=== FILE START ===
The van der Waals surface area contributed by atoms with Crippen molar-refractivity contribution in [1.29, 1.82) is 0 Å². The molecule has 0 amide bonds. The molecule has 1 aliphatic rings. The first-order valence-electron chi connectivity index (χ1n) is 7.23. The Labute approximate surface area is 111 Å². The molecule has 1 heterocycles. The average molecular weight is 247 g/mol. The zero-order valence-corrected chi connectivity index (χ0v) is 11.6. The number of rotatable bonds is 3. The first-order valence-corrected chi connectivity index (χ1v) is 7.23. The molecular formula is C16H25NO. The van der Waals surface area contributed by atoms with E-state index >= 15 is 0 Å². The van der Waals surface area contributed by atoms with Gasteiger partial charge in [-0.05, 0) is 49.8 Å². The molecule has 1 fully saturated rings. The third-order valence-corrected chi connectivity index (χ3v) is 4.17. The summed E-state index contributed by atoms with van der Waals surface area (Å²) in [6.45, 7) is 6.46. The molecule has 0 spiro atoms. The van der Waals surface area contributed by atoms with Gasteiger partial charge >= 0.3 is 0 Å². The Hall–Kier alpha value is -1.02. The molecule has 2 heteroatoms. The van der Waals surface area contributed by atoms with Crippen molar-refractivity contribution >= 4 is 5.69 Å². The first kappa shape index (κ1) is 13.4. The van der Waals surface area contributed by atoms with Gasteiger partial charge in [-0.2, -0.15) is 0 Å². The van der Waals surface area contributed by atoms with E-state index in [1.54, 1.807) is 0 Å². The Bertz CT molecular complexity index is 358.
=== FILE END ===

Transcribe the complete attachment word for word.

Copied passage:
The van der Waals surface area contributed by atoms with Crippen molar-refractivity contribution in [1.29, 1.82) is 0 Å². The molecule has 0 amide bonds. The molecule has 1 aliphatic rings. The first-order valence-electron chi connectivity index (χ1n) is 7.23. The Labute approximate surface area is 111 Å². The molecule has 1 heterocycles. The average molecular weight is 247 g/mol. The zero-order valence-corrected chi connectivity index (χ0v) is 11.6. The number of rotatable bonds is 3. The first-order valence-corrected chi connectivity index (χ1v) is 7.23. The molecular formula is C16H25NO. The van der Waals surface area contributed by atoms with E-state index >= 15 is 0 Å². The van der Waals surface area contributed by atoms with Gasteiger partial charge in [-0.05, 0) is 49.8 Å². The molecule has 1 fully saturated rings. The third-order valence-corrected chi connectivity index (χ3v) is 4.17. The summed E-state index contributed by atoms with van der Waals surface area (Å²) in [6.45, 7) is 6.46. The molecule has 0 spiro atoms. The van der Waals surface area contributed by atoms with Gasteiger partial charge >= 0.3 is 0 Å². The Hall–Kier alpha value is -1.02. The molecule has 2 heteroatoms. The van der Waals surface area contributed by atoms with Crippen molar-refractivity contribution >= 4 is 5.69 Å². The first kappa shape index (κ1) is 13.4. The van der Waals surface area contributed by atoms with Gasteiger partial charge in [-0.2, -0.15) is 0 Å². The van der Waals surface area contributed by atoms with E-state index in [1.54, 1.807) is 0 Å². The Bertz CT molecular complexity index is 358.